This week Cool Comics returns from its hiatus with a look at the new Harvey Pekar book, “Huntington, West Virginia On The Fly.” Doug Imbrogno has a great review over at the WestVirginiaVille blog, written from the POV of someone who isn’t familiar with Pekar’s work. I’ve got a different take.
I’ve been a fan of Harvey Pekar since what I think may have been his second published work, back in 1976. “The Champ” told a true tale of Harvey’s days as a teen bully back in the 1950s. It’s a theme he would not revisit until his acclaimed graphic novel, “The Quitter,” (drawn by Dean Haspiel) some thirty years later. This short story was published in the fourth issue of Comix Book, a magazine-sized anthology of underground comics that was originally published by Marvel in 1974, with the final two issues being published by Kitchen Sink after Marvel pulled the plug.
Pekar was a rarity, a star underground comic book writer at a time when such an animal was hardly known. In the mainstream, Stan Lee had created a cult of personality around himself at Marvel, but he was only as good as his collaborators (luckily, Lee had some of the best mainstream artists in the world to work with).
In the world of underground comics, the artist was king. Most cartoonists wrote and drew their own work. If they did collaborate with other creators, it was usually with both splitting both the writing and drawing. Until Pekar, there really wasn’t such a thing as an underground comics writer.
Pekar was drawn into comics through his friendship with a pre-fame Robert Crumb in the 1960s. Crumb was living in Cleveland, working as a staff artist for American Greetings, and had met Pekar thanks to their mutual obsessive love of old Jazz records. Crumb was just beginning to experiment with the style that made him a cultural icon, and Pekar was intrigued by the possibilities of the comic medium.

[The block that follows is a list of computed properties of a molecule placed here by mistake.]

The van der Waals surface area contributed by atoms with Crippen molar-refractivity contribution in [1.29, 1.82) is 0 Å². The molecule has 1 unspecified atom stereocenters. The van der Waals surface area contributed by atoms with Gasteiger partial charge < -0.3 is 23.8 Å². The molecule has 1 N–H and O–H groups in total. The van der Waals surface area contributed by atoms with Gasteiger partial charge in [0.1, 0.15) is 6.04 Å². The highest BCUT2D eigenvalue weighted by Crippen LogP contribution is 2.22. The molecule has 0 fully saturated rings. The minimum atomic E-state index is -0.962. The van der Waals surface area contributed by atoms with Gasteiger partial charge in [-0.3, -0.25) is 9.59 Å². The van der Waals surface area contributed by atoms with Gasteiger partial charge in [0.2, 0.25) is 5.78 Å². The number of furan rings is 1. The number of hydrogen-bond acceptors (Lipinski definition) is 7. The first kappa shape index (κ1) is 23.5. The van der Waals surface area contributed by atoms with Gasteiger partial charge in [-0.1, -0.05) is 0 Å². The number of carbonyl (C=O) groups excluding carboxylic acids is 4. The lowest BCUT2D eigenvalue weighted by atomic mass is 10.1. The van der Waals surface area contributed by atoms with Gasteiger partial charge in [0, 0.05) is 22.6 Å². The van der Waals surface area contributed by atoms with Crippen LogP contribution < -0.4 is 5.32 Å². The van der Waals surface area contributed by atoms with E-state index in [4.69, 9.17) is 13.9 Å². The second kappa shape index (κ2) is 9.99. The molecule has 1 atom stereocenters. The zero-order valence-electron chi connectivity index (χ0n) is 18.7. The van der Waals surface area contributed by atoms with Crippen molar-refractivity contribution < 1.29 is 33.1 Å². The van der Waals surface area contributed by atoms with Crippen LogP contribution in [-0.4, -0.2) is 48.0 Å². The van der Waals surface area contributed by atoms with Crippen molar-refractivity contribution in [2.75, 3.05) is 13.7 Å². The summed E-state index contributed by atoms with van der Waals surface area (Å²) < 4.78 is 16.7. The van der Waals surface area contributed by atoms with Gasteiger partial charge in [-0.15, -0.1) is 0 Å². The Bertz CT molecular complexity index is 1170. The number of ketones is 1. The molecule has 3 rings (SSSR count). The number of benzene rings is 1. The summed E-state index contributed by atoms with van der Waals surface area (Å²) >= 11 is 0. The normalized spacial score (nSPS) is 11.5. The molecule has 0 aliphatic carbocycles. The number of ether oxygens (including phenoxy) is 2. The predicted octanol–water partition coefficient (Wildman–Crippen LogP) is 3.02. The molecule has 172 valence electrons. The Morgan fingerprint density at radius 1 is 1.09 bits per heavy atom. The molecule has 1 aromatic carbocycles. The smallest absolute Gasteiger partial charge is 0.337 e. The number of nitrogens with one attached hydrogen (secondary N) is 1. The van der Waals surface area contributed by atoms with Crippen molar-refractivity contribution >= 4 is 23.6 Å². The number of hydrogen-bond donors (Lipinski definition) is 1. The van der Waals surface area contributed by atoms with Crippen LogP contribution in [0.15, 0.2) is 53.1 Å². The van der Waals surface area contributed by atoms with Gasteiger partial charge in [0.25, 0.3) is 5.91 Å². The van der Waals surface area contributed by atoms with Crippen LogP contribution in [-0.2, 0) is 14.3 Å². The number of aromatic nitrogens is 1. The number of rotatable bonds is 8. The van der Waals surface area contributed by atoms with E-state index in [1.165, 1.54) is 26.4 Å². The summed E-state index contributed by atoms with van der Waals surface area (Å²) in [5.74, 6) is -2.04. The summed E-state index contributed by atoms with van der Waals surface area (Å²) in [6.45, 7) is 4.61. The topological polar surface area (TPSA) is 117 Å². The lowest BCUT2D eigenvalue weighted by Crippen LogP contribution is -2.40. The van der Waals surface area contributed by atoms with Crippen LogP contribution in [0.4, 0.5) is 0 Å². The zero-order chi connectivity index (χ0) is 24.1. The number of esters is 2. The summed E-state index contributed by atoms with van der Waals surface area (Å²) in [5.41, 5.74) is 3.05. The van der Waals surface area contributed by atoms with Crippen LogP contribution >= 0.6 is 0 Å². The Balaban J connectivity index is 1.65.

Pekar would draw comics using stick figures, and Crumb would encourage him, but it wasn’t until the mid-1970s when Pekar’s freelance jazz critic gigs began drying up, that he asked Crumb to re-draw one of his strips for publication. Bob Armstrong, another underground cartoonist who was also into old-style Jazz, also started working with Pekar, and Harvey’s short stories began popping up in various underground anthologies.
In late 1976 Pekar self-published his first issue of American Splendor, which employed the comic book medium in an all-new way. American Splendor showed that you could use comics to tell confessional, deeply personal, warts-and-all biographical stories. Once you read an issue, you came away feeling like you knew Harvey Pekar. Maybe you didn’t like him, but you felt you knew him.
American Splendor was not an immediate hit. Pekar had a few thousand of each issue printed and stored them in his garage in Cleveland. He collected checks and filled the orders himself. I think it took him nearly ten years to sell out of his first issue, and that was with extensive artwork by Robert Crumb.
In Doug’s review, he points out that Pekar seems to get all the credit for his work at the expense of the artist. The fact is, he deserves it. Harvey Pekar dominated his artists. He overwhelmed them with details and demanded accuracy. He supplied layouts in stick-figure form so that the artist wouldn’t mess up his sense of comedic timing (which was natural and brilliant). Pekar’s comics were so much his work that it didn’t really matter who drew them. As long as they were competent and could pull off a decent level of realism, they served the story. In fact, some of Pekar’s most effective collaborators were the least flashy artists.
A bad artist could ruin a Harvey Pekar story, but a genius artist would be wasted. When Crumb became too busy to work with Pekar, he wasn’t really missed. “Huntington, West Virginia On The Fly” is drawn by Summer McClinton, who had only drawn one short story of Pekar’s before. She does a great job here. You barely notice her work.
Drawing a Harvey Pekar story was a bit like playing rhythm guitar. When you do it right, nobody notices.
With that lengthy, rambling preamble, let’s get to “Huntington, West Virginia On The Fly.”
It’s far from Pekar’s best work. A lot has been made out of this being his last work, and it being a posthoumous coda to his career.
It’s neither. His next book, “Cleveland,” which is half a history of his hometown and half an autobiography, will be published later this summer. Pekar finished the script and saw the first 20 pages of art (by Jeff Remnant) before he passed away last year. “Huntington, West Virginia On The Fly” was originally supposed to be published in 2009, but was reportedly held up because it was taking too long to draw.